Texas law distinguishes between different types of assault charges—some are more or less severe than others.
According to the Texas Penal Code (Section 22), a person has committed assault when he or she:
- Intentionally and knowingly threatens to inflict immediate bodily harm to another person (including a spouse), causing that person to reasonably fear for their safety,
- Intentionally, knowingly, or recklessly causes bodily injury to another person (including a spouse),
- Or intentionally and knowingly physically contacts a person in a way that would reasonably be regarded as offensive contact.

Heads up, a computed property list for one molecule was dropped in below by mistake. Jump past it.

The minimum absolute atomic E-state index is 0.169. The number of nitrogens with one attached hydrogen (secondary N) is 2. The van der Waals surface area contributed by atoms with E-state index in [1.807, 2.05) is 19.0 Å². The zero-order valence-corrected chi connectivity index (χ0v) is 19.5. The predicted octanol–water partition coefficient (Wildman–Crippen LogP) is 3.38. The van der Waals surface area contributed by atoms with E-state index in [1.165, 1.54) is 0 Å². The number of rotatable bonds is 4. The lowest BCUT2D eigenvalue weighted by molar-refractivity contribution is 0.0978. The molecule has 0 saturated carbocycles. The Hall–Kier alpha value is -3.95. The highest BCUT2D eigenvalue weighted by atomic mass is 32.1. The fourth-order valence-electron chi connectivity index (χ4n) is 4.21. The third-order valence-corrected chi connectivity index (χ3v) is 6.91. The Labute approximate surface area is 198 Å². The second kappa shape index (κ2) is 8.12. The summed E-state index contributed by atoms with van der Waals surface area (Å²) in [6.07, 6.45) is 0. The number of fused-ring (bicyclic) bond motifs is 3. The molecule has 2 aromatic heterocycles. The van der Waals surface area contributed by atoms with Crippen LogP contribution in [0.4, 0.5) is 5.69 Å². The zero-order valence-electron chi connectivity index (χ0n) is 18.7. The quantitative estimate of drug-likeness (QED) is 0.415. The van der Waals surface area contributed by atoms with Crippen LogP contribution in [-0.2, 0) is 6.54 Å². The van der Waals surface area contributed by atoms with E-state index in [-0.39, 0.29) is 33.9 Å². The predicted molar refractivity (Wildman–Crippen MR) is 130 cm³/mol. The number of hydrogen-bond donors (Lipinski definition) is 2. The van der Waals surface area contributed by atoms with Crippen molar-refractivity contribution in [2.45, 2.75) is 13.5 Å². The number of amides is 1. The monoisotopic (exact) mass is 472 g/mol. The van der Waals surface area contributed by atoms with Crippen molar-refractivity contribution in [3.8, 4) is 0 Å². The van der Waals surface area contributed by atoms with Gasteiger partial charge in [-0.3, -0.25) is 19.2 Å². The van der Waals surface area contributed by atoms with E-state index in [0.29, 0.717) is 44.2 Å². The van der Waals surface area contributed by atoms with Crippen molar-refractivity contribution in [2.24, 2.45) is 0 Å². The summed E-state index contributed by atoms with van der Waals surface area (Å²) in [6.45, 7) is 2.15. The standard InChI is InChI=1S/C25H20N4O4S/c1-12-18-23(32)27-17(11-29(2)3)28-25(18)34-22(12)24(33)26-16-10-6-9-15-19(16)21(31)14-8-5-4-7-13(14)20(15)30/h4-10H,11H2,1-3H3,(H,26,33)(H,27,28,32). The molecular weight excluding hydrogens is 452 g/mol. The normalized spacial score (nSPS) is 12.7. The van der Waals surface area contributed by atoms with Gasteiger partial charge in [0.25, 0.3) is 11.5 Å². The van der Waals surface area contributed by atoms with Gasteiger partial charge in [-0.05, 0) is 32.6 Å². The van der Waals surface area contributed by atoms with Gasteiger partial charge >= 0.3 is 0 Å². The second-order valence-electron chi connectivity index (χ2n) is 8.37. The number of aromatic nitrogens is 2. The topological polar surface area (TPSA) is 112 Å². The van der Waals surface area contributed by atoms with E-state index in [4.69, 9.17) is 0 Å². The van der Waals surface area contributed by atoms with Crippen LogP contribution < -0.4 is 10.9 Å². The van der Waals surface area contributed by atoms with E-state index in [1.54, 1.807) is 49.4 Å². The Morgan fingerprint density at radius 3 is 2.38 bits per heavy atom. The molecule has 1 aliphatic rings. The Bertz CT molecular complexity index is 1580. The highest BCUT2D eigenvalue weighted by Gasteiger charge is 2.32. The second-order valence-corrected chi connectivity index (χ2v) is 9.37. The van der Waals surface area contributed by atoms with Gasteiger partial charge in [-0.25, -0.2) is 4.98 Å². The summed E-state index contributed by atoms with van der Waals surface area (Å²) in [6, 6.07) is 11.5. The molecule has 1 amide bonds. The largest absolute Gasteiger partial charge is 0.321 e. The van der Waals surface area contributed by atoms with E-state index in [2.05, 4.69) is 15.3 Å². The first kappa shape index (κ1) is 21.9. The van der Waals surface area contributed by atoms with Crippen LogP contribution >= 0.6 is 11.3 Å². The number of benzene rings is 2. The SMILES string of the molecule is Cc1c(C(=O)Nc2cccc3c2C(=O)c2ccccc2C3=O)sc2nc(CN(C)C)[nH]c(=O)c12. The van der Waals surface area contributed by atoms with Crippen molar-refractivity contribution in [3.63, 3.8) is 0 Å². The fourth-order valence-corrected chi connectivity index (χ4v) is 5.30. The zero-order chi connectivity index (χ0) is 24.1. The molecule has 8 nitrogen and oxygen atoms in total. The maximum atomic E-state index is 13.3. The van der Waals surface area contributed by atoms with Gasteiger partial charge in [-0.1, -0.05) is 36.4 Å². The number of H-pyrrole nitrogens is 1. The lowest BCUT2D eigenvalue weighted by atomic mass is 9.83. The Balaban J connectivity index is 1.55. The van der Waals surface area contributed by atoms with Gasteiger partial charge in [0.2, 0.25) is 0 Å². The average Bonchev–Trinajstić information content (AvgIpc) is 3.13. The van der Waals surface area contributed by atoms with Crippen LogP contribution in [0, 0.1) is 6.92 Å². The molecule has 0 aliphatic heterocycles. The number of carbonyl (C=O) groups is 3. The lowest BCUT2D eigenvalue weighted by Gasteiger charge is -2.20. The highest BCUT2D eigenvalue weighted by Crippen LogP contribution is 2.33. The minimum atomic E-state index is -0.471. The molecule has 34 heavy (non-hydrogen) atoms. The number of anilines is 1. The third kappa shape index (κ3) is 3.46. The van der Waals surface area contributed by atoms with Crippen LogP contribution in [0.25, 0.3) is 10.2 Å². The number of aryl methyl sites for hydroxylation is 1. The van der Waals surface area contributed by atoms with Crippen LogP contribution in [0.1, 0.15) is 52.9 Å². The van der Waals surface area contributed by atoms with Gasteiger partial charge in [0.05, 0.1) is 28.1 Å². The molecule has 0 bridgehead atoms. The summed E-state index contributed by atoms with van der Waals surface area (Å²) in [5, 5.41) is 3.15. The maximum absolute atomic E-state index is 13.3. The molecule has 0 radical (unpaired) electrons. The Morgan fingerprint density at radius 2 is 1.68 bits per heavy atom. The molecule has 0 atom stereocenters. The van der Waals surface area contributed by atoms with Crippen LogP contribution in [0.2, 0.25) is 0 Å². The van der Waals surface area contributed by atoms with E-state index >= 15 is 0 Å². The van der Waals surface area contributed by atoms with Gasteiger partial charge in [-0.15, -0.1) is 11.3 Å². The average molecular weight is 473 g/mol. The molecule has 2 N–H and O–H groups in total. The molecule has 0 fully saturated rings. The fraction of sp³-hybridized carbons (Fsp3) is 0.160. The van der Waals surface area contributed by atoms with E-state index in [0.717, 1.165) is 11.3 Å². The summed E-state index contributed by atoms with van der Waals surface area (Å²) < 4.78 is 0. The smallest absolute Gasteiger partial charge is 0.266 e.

Such acts are considered Class A misdemeanors, which can result in jail sentences of up to one year, along with fines that can reach up to $4,000.
An assault charge can become more serious when there are certain “aggravating” factors in play:
- Not only did he or she cause bodily injury (as stated above), but the injury (or injuries) are serious, causing the struck person to lose some use of a body part.
- A deadly weapon was either displayed in a threatening manner or was actually used to harm another person. (The definition of “deadly weapon” can vary widely, depending on the circumstances.)
Aggravated assault charges are considered second degree felonies, which can mean 2-20 years in prison, in addition to fines up to $10,000.